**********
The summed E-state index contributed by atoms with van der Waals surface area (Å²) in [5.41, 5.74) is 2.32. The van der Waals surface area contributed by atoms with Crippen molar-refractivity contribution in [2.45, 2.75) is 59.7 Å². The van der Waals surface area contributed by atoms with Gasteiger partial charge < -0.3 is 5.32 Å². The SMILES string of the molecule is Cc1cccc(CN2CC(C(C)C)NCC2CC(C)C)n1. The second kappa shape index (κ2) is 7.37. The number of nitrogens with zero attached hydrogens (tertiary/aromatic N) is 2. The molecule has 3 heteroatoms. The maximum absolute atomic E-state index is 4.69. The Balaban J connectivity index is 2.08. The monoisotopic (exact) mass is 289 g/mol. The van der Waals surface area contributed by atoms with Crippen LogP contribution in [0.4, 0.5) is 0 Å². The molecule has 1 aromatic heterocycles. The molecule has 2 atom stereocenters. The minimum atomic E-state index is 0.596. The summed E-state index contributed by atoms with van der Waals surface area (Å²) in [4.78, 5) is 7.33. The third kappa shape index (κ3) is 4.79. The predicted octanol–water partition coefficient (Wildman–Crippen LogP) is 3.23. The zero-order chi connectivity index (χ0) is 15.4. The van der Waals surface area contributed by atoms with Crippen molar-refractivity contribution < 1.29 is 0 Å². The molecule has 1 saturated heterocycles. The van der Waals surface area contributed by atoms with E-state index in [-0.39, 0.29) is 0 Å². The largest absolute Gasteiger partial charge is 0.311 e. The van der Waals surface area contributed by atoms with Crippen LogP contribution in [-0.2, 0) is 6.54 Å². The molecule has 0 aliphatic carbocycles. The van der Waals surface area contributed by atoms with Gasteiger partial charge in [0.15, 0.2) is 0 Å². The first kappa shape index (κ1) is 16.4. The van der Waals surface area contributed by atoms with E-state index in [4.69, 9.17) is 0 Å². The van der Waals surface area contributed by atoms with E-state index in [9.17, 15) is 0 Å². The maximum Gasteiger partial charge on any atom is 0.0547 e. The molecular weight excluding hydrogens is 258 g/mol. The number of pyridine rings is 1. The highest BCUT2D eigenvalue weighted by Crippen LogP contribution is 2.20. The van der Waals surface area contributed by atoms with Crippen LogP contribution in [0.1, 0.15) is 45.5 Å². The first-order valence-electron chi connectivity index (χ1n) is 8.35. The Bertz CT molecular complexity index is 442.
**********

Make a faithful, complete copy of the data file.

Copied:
The summed E-state index contributed by atoms with van der Waals surface area (Å²) in [5.41, 5.74) is 2.32. The van der Waals surface area contributed by atoms with Crippen molar-refractivity contribution in [2.45, 2.75) is 59.7 Å². The van der Waals surface area contributed by atoms with Gasteiger partial charge < -0.3 is 5.32 Å². The SMILES string of the molecule is Cc1cccc(CN2CC(C(C)C)NCC2CC(C)C)n1. The second kappa shape index (κ2) is 7.37. The number of nitrogens with zero attached hydrogens (tertiary/aromatic N) is 2. The molecule has 3 heteroatoms. The maximum absolute atomic E-state index is 4.69. The Balaban J connectivity index is 2.08. The monoisotopic (exact) mass is 289 g/mol. The van der Waals surface area contributed by atoms with Crippen LogP contribution in [0.4, 0.5) is 0 Å². The molecule has 1 aromatic heterocycles. The molecule has 2 atom stereocenters. The minimum atomic E-state index is 0.596. The summed E-state index contributed by atoms with van der Waals surface area (Å²) in [4.78, 5) is 7.33. The third kappa shape index (κ3) is 4.79. The predicted octanol–water partition coefficient (Wildman–Crippen LogP) is 3.23. The zero-order chi connectivity index (χ0) is 15.4. The van der Waals surface area contributed by atoms with Crippen molar-refractivity contribution < 1.29 is 0 Å². The molecule has 1 saturated heterocycles. The van der Waals surface area contributed by atoms with E-state index in [-0.39, 0.29) is 0 Å². The largest absolute Gasteiger partial charge is 0.311 e. The van der Waals surface area contributed by atoms with Crippen LogP contribution in [-0.2, 0) is 6.54 Å². The molecule has 0 aliphatic carbocycles. The van der Waals surface area contributed by atoms with Gasteiger partial charge in [0.15, 0.2) is 0 Å². The first kappa shape index (κ1) is 16.4. The van der Waals surface area contributed by atoms with E-state index in [4.69, 9.17) is 0 Å². The van der Waals surface area contributed by atoms with E-state index in [9.17, 15) is 0 Å². The maximum Gasteiger partial charge on any atom is 0.0547 e. The molecular weight excluding hydrogens is 258 g/mol. The number of pyridine rings is 1. The highest BCUT2D eigenvalue weighted by Crippen LogP contribution is 2.20. The van der Waals surface area contributed by atoms with Crippen LogP contribution in [0.1, 0.15) is 45.5 Å². The first-order valence-electron chi connectivity index (χ1n) is 8.35. The Bertz CT molecular complexity index is 442.